Hugh Grant Talks 'Florence Foster Jenkins,' His Toxic 'Paddington 2' Character and More

Hugh Grant Talks 'Florence Foster Jenkins,' His Toxic 'Paddington 2' Character and More

Dec 13, 2016

Most people can spend their entire lives trying to make a career out of something without ever actually becoming any good at it. And then there's Hugh Grant, a man who's made a career out of being incredibly good at something he's not all that passionate about: acting. Funnily enough, in his latest movie, Florence Foster Jenkins, Grant gives one of his career's best performances by playing a washed up actor who was never any good in the first place. 

Grant co-stars in the movie, based on a true story, as the long time lover/enabler of Meryl Streep's Florence, a woman who loves musical theatre but is herself an absolutely dreadful singer. It's a rather charming, heartfelt, layered movie about many things, including coming to terms with the often unequal balance between passion and talent.

Florence Foster Jenkins hit Blu-ray and DVD this week, which gave us the opportunity to chat with the ever-charming Grant about his role, being asked to play vain actors (including Paddington 2), and his future plans beyond the screen. You're rather public about acting not being your main passion. So what does it take for you to get excited about making a movie these days?

Hugh Grant: It was completely impossible to say no to this. Everything was tempting. It was a very interesting genre that's a little disorientating. You're not quite sure if it's comedy, if it's tragedy. Are we laughing at them or with them? Is it a love story? I like that aspect of it. I like the fact that you're not sure if my character is a good guy or a bad guy. Is he a gold digger? Is he a good, loving husband? That was fascinating. I like the period. It had Stephen Frears, who is an unusually classy director to offer me a film. And it had the factor that is Meryl Streep. I would have been no kind of man if I'd said no.

Everything enticed me. The only two notes I put in the sidelines of the script were for the stage direction 'He dances, and he's brilliant.' And then there was one at the end where it says, 'He sobs uncontrollably' and I thought, 'F—k me, that might be tricky.'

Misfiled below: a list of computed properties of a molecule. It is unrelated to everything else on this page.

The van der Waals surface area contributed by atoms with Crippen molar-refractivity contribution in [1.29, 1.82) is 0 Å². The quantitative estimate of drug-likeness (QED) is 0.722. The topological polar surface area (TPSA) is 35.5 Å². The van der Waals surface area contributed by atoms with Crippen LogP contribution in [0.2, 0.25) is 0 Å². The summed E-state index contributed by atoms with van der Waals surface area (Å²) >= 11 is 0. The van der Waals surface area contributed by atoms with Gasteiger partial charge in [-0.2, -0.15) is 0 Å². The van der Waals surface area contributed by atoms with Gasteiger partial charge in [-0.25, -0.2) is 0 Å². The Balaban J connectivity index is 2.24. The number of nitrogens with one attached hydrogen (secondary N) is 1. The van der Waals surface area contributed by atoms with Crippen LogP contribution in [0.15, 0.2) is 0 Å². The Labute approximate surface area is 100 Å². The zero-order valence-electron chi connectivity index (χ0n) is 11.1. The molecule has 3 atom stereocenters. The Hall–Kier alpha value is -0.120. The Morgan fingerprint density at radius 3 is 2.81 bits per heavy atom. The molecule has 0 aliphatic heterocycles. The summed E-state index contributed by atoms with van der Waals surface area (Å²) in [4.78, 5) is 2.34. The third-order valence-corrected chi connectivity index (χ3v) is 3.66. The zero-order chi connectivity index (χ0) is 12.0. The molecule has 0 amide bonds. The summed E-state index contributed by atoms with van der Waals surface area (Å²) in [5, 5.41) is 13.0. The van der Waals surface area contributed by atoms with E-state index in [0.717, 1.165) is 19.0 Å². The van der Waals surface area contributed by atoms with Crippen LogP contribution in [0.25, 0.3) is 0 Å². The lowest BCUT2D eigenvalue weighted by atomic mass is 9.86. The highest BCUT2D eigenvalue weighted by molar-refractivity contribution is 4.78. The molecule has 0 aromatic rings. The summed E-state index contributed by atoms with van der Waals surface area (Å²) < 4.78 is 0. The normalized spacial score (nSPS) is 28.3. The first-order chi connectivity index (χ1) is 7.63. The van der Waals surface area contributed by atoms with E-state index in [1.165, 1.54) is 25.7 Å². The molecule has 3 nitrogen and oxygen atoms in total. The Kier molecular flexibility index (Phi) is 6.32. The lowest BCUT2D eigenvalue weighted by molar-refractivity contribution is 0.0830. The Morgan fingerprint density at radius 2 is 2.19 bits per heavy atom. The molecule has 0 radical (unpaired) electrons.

I loved the whole thing. I feel very comfortable in that period. I don't know why. As soon as they put me in a suit where the waistband is up around my nipples I feel at home. Is it unusual for you to be so comfortable with a project? Is there usually more of a back-and-forth for you about where to take things?

Grant: Well, there were more things than that. I did attempt to have script meetings with Stephen. He's a great genius, but he's not one for much talk. For instance, on issues like 'Is Bayfield a good guy or a bad guy? Do we want him to be an enigma for all of the film? Half the film? Just the start of the film?' I thought it was good to nail that stuff down. Frears said, 'I don't know, I don't know, see how it goes.' He's very fluid. And in a way, I see why he's become like that. With filmmaking, you just don't know on a lot of things until you're in the editing room and you see what you've got. If you've got very rigid preconceptions and preplans, you're likely to be disappointed. You've got to have some fluidity. There are a lot of layers to what this film is about. Do you have one in particular you hope resonates with audiences?

Grant: I suppose at heart there is a line in it where I say something to Simon Helberg's character, 'Ours is a happy world.' For me that was always what the film was really about. It's the fact that we're oddballs. She's a talentless millionairess, I'm a talentless actor, and we're surrounded by sycophants and maintain this weird, delusional world. We live in a cocoon. There's a war going on and we're barely aware of it. There are many things that could be non-sympathetic, but above all of that, our love and our eccentricities is what makes us human. It's a celebration of humanity and love, even in its weirdest manifestations. In Paddington 2 you're playing a character described as a charming but vain acting legend. What's it like to have a director say, 'This has to be Hugh Grant!'?

Grant: [Laughs] Who is actually toxic and evil. I immediately responded. 'Yes, I'm bang on for that!' Your character in The Man From U.N.C.L.E. 2 was clearly positioned as someone central to any sequels. Has there been talk of any?

Grant: I think maybe there was talk originally, but I'm not sure the film made quite enough money at the box to merit part deux. I think that film is so snazzy and visual and cinematic and just beautiful. It's just beautiful. I regret that it didn't quite get the audience it deserves. You've got a love for racing and race cars, but haven't really merged that with any acting jobs. Any plans to change that?

Grant: My friend just made one about Niki Lauda. What was it called? Rush?

Grant: Yes! Damnit, why wasn't I in that? But there are more. There's plenty of life left ahead. We'll make a racing car film. What are your future plans beyond acting?

Grant: I continue with my long, drawn out political battles in Britain. They're all happening in the moment, actually. I'm pulled in all different directions.. I have four small children, I have heavy politics going on, I've started shooting Paddington, I'm doing this stuff on the other side of the world. I don't really know where I am or what's happening any more.

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